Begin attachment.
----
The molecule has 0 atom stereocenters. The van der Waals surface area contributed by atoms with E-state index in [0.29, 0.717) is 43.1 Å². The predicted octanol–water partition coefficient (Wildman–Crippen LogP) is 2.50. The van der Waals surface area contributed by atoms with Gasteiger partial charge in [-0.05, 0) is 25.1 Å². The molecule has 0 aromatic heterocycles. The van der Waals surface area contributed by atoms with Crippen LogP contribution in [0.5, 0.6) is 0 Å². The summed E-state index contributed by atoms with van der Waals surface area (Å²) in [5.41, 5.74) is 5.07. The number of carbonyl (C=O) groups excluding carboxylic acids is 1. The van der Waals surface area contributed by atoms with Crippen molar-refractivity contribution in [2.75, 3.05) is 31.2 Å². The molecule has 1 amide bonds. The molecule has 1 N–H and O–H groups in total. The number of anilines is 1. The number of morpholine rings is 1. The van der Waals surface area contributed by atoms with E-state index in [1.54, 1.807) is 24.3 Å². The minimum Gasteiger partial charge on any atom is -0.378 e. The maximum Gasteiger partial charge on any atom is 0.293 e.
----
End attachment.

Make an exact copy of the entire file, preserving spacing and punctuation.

The molecule has 0 atom stereocenters. The van der Waals surface area contributed by atoms with E-state index in [0.29, 0.717) is 43.1 Å². The predicted octanol–water partition coefficient (Wildman–Crippen LogP) is 2.50. The van der Waals surface area contributed by atoms with Gasteiger partial charge in [-0.05, 0) is 25.1 Å². The molecule has 0 aromatic heterocycles. The van der Waals surface area contributed by atoms with Crippen LogP contribution in [0.5, 0.6) is 0 Å². The summed E-state index contributed by atoms with van der Waals surface area (Å²) in [5.41, 5.74) is 5.07. The number of carbonyl (C=O) groups excluding carboxylic acids is 1. The van der Waals surface area contributed by atoms with Crippen molar-refractivity contribution in [2.75, 3.05) is 31.2 Å². The molecule has 1 amide bonds. The molecule has 1 N–H and O–H groups in total. The number of anilines is 1. The number of morpholine rings is 1. The van der Waals surface area contributed by atoms with E-state index in [1.54, 1.807) is 24.3 Å². The minimum Gasteiger partial charge on any atom is -0.378 e. The maximum Gasteiger partial charge on any atom is 0.293 e.